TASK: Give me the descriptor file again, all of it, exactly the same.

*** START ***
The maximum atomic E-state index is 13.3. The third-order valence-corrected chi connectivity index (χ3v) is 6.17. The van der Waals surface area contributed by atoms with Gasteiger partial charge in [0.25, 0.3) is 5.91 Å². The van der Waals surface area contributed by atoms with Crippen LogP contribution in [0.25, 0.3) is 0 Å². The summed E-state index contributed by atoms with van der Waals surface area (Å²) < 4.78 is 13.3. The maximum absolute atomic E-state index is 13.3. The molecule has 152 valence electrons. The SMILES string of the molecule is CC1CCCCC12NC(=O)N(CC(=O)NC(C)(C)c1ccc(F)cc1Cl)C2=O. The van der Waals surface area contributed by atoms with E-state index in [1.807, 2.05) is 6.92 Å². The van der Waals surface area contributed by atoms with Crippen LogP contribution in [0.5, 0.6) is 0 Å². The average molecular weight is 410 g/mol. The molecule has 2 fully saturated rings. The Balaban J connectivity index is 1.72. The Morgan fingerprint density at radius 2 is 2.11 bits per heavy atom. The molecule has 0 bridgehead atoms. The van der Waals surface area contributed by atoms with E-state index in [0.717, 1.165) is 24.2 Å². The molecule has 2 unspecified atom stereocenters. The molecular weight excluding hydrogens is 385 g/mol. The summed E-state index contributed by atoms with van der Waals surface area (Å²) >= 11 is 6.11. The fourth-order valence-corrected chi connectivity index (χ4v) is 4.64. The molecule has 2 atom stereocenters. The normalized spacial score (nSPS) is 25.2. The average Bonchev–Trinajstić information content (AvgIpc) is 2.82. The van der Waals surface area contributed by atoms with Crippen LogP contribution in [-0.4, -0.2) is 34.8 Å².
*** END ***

The maximum atomic E-state index is 13.3. The third-order valence-corrected chi connectivity index (χ3v) is 6.17. The van der Waals surface area contributed by atoms with Gasteiger partial charge in [0.25, 0.3) is 5.91 Å². The van der Waals surface area contributed by atoms with Crippen LogP contribution in [0.25, 0.3) is 0 Å². The summed E-state index contributed by atoms with van der Waals surface area (Å²) < 4.78 is 13.3. The maximum absolute atomic E-state index is 13.3. The molecule has 152 valence electrons. The SMILES string of the molecule is CC1CCCCC12NC(=O)N(CC(=O)NC(C)(C)c1ccc(F)cc1Cl)C2=O. The van der Waals surface area contributed by atoms with E-state index in [1.807, 2.05) is 6.92 Å². The van der Waals surface area contributed by atoms with Crippen LogP contribution in [0.5, 0.6) is 0 Å². The average molecular weight is 410 g/mol. The molecule has 2 fully saturated rings. The Balaban J connectivity index is 1.72. The Morgan fingerprint density at radius 2 is 2.11 bits per heavy atom. The molecule has 0 bridgehead atoms. The van der Waals surface area contributed by atoms with E-state index in [0.717, 1.165) is 24.2 Å². The molecule has 2 unspecified atom stereocenters. The molecular weight excluding hydrogens is 385 g/mol. The summed E-state index contributed by atoms with van der Waals surface area (Å²) >= 11 is 6.11. The fourth-order valence-corrected chi connectivity index (χ4v) is 4.64. The molecule has 2 atom stereocenters. The normalized spacial score (nSPS) is 25.2. The average Bonchev–Trinajstić information content (AvgIpc) is 2.82. The van der Waals surface area contributed by atoms with Crippen LogP contribution in [-0.4, -0.2) is 34.8 Å².